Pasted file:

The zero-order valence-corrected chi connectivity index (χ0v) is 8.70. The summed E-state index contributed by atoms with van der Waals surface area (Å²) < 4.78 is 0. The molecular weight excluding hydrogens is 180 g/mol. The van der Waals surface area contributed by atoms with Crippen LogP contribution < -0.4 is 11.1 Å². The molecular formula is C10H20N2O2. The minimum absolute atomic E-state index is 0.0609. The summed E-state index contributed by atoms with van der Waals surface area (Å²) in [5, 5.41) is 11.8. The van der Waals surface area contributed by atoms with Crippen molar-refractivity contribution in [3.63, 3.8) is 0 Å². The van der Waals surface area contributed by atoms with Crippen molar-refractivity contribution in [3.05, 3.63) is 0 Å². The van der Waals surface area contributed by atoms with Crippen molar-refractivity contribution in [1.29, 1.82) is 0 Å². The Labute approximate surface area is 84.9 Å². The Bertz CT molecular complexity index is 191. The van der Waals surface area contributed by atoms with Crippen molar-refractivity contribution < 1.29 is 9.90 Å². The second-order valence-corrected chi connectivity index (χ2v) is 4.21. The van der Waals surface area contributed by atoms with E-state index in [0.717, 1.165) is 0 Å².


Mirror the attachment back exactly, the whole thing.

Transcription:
The zero-order valence-corrected chi connectivity index (χ0v) is 8.70. The summed E-state index contributed by atoms with van der Waals surface area (Å²) < 4.78 is 0. The molecular weight excluding hydrogens is 180 g/mol. The van der Waals surface area contributed by atoms with Crippen LogP contribution < -0.4 is 11.1 Å². The molecular formula is C10H20N2O2. The minimum absolute atomic E-state index is 0.0609. The summed E-state index contributed by atoms with van der Waals surface area (Å²) in [5, 5.41) is 11.8. The van der Waals surface area contributed by atoms with Crippen molar-refractivity contribution in [3.63, 3.8) is 0 Å². The van der Waals surface area contributed by atoms with Crippen molar-refractivity contribution in [3.05, 3.63) is 0 Å². The van der Waals surface area contributed by atoms with Crippen molar-refractivity contribution in [1.29, 1.82) is 0 Å². The Labute approximate surface area is 84.9 Å². The Bertz CT molecular complexity index is 191. The van der Waals surface area contributed by atoms with Crippen molar-refractivity contribution < 1.29 is 9.90 Å². The second-order valence-corrected chi connectivity index (χ2v) is 4.21. The van der Waals surface area contributed by atoms with E-state index in [0.717, 1.165) is 0 Å².